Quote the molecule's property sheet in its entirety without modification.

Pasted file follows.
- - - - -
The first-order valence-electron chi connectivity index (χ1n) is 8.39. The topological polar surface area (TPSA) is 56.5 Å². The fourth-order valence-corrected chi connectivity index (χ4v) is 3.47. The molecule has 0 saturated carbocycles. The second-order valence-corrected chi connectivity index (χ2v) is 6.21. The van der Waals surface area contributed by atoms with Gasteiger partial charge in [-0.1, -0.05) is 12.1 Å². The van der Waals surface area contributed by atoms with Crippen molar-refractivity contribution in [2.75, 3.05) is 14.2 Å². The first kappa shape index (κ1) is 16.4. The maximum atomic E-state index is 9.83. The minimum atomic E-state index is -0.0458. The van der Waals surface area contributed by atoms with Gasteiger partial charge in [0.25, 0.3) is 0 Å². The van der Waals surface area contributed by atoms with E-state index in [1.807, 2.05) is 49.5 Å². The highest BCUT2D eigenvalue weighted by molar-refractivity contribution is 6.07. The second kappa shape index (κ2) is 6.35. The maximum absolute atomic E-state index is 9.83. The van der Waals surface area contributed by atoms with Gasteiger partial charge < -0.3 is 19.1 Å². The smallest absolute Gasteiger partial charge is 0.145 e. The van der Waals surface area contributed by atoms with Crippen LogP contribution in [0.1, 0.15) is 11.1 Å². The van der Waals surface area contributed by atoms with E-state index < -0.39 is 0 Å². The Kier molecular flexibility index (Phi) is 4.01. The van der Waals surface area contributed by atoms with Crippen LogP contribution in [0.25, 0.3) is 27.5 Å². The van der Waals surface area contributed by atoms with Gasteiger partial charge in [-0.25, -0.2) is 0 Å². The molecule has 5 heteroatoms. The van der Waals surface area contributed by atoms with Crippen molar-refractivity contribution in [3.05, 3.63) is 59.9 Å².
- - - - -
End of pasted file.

The first-order valence-electron chi connectivity index (χ1n) is 8.39. The topological polar surface area (TPSA) is 56.5 Å². The fourth-order valence-corrected chi connectivity index (χ4v) is 3.47. The molecule has 0 saturated carbocycles. The second-order valence-corrected chi connectivity index (χ2v) is 6.21. The van der Waals surface area contributed by atoms with Gasteiger partial charge in [-0.1, -0.05) is 12.1 Å². The van der Waals surface area contributed by atoms with Crippen molar-refractivity contribution in [2.75, 3.05) is 14.2 Å². The first kappa shape index (κ1) is 16.4. The maximum atomic E-state index is 9.83. The minimum atomic E-state index is -0.0458. The van der Waals surface area contributed by atoms with Gasteiger partial charge in [0.25, 0.3) is 0 Å². The van der Waals surface area contributed by atoms with E-state index in [1.807, 2.05) is 49.5 Å². The highest BCUT2D eigenvalue weighted by molar-refractivity contribution is 6.07. The second kappa shape index (κ2) is 6.35. The maximum absolute atomic E-state index is 9.83. The van der Waals surface area contributed by atoms with Gasteiger partial charge < -0.3 is 19.1 Å². The smallest absolute Gasteiger partial charge is 0.145 e. The van der Waals surface area contributed by atoms with Crippen LogP contribution in [0.1, 0.15) is 11.1 Å². The van der Waals surface area contributed by atoms with E-state index < -0.39 is 0 Å². The Kier molecular flexibility index (Phi) is 4.01. The van der Waals surface area contributed by atoms with Crippen LogP contribution in [0.25, 0.3) is 27.5 Å². The van der Waals surface area contributed by atoms with Gasteiger partial charge in [-0.25, -0.2) is 0 Å². The molecule has 5 heteroatoms. The van der Waals surface area contributed by atoms with Crippen molar-refractivity contribution in [3.05, 3.63) is 59.9 Å².